Word fluency skills in dementia of the Alzheimer's type for common and goal-directed categories Article

Hough, MS, Givens, GD. (2004). Word fluency skills in dementia of the Alzheimer's type for common and goal-directed categories . APHASIOLOGY, 18(4), 357-372. 10.1080/0268703044000011

cited authors

  • Hough, MS; Givens, GD



  • Background: Categorisation abilities, as measured by word fluency, have been observed to deteriorate in dementia of the Alzheimer's type (DAT). Specifically, patients with early dementia have been observed to produce fewer examples than their healthy age-matched cohorts. As disease severity increases, accuracy of responses decreases. This decrease appears to be related to increased deterioration in semantic memory. Thus, exemplar generation is a sensitive indicator of early effects of dementia. Individuals' responses on word fluency have been analysed in a variety of ways and reveal unique quantitative and qualitative profiles for adults with DAT. Furthermore, type of category may also affect performance of adults with DAT. Two types of categories that have been examined are common and goal-directed categories. Aim: The purpose of the investigation was to study the categorisation skills of adults with dementia as the result of Alzheimer's disease. Specifically, the generation of goal-directed and common category exemplars by adults with mild and moderate severity DAT and normal elderly adults was examined. One concern of the study was participants' sensitivity to graded structure, examined through analysis of mean typicality ratings for responses. Another focus was identification and frequency of usage of particular response strategies. Total number of category examples produced and accuracy of these responses were also examined. Methods & Procedures: A total of 30 adults, comprising 20 individuals meeting the NINCSD-ADRDA criteria for DAT and 10 neurologically intact elderly adults, participated. Dementia severity was determined using the Global Deterioration Scale and the Dementia Rating Scale resulting in 10 mildly impaired and 10 moderately impaired DAT participants. Four common and four goal-directed categories were presented to each participant. Common categories were four of ten categories for which Rosch (1975) established typicality norms with young adults; goal-directed categories were four of sixteen for which typicality norms were developed with normal middle-aged adults (Hough, 1988). Each participant was asked to generate as many exemplars as possible for each category. No preset time limit was established for the amount of time to respond to each category. Outcomes & Results: The NBD participants produced significantly more exemplars for both category types than either DAT groups. However, the moderate DAT group was significantly less accurate than the mild DAT and NBD groups. The NBD group produced significantly more exemplars and had significantly lower mean typicality ratings for the common than the goal-directed categories; both DAT groups showed no differences between category types for these variables. Both DAT groups used fewer response strategies overall, regardless of category type, and utilised a significantly smaller percentage of semantic and subordinate association strategies than the NBD participants. Conclusions: DAT may, to some extent, adversely affect sensitivity to the general process of category construction, regardless of category type. This pervasive deficit is apparent even in milder stages of the disease process and supports the hypothesis that as severity of DAT increases, there is an accompanying increase in the deterioration of semantic memory. This greater deterioration appears to result in increased problems with creation and ordering of ideas, one of the primary bases for exemplar generation. © 2004 Psychology Press Ltd.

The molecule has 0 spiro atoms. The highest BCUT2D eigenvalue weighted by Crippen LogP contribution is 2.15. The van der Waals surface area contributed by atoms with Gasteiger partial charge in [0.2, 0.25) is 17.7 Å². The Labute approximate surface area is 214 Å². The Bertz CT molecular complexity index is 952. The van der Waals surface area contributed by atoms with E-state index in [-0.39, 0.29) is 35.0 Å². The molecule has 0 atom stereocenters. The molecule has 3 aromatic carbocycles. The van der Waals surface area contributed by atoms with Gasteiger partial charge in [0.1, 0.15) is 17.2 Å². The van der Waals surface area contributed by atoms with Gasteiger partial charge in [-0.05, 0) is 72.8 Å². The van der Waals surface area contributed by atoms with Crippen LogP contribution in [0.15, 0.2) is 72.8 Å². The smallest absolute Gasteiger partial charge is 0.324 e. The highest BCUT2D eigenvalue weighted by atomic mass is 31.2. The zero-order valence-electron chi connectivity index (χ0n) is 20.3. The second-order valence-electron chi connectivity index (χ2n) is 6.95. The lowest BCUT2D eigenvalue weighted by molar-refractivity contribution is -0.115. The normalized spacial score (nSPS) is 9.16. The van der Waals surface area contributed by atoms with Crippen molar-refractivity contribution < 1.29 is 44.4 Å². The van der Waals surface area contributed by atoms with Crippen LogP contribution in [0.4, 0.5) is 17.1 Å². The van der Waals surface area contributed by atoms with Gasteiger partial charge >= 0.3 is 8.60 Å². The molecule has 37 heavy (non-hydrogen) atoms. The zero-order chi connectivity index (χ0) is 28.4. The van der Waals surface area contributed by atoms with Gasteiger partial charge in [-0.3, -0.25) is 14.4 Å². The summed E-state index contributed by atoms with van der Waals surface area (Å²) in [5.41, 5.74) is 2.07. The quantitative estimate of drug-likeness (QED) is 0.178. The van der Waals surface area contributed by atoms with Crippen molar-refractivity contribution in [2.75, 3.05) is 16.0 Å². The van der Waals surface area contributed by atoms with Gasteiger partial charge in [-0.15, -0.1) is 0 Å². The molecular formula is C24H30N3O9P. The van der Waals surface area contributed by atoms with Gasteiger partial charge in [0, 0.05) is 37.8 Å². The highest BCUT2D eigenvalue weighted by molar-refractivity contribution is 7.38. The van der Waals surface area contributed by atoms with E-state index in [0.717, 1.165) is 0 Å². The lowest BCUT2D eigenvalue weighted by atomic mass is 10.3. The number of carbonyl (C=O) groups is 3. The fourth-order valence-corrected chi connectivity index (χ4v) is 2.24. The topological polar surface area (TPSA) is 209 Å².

publication date

  • April 1, 2004

published in

Digital Object Identifier (DOI)

start page

  • 357

end page

  • 372


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